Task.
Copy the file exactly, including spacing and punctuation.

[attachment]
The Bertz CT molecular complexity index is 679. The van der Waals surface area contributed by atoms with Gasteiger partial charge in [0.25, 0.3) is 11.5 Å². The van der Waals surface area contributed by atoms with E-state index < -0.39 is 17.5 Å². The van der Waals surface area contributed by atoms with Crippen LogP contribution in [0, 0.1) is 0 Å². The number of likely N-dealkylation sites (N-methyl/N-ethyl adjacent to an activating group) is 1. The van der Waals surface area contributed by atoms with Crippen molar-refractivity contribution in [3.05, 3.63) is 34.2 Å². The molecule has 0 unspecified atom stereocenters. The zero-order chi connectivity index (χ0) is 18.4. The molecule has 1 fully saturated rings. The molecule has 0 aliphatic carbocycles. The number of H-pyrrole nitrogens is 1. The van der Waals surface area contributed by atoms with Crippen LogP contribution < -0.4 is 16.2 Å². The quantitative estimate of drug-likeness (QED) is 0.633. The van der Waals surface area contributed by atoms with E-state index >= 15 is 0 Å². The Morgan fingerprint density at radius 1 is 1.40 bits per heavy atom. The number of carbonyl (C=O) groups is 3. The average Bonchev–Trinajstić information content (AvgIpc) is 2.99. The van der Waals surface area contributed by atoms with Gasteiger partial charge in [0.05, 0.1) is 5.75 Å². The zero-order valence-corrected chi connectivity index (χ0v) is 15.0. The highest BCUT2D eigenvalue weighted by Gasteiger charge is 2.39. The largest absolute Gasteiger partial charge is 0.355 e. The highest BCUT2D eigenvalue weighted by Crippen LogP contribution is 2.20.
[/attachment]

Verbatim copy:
The Bertz CT molecular complexity index is 679. The van der Waals surface area contributed by atoms with Gasteiger partial charge in [0.25, 0.3) is 11.5 Å². The van der Waals surface area contributed by atoms with E-state index < -0.39 is 17.5 Å². The van der Waals surface area contributed by atoms with Crippen LogP contribution in [0, 0.1) is 0 Å². The number of likely N-dealkylation sites (N-methyl/N-ethyl adjacent to an activating group) is 1. The van der Waals surface area contributed by atoms with Crippen molar-refractivity contribution in [3.05, 3.63) is 34.2 Å². The molecule has 0 unspecified atom stereocenters. The zero-order chi connectivity index (χ0) is 18.4. The molecule has 1 fully saturated rings. The molecule has 0 aliphatic carbocycles. The number of H-pyrrole nitrogens is 1. The van der Waals surface area contributed by atoms with Crippen LogP contribution < -0.4 is 16.2 Å². The quantitative estimate of drug-likeness (QED) is 0.633. The van der Waals surface area contributed by atoms with E-state index >= 15 is 0 Å². The Morgan fingerprint density at radius 1 is 1.40 bits per heavy atom. The number of carbonyl (C=O) groups is 3. The average Bonchev–Trinajstić information content (AvgIpc) is 2.99. The van der Waals surface area contributed by atoms with Gasteiger partial charge in [0.05, 0.1) is 5.75 Å². The zero-order valence-corrected chi connectivity index (χ0v) is 15.0. The highest BCUT2D eigenvalue weighted by Gasteiger charge is 2.39. The largest absolute Gasteiger partial charge is 0.355 e. The highest BCUT2D eigenvalue weighted by Crippen LogP contribution is 2.20.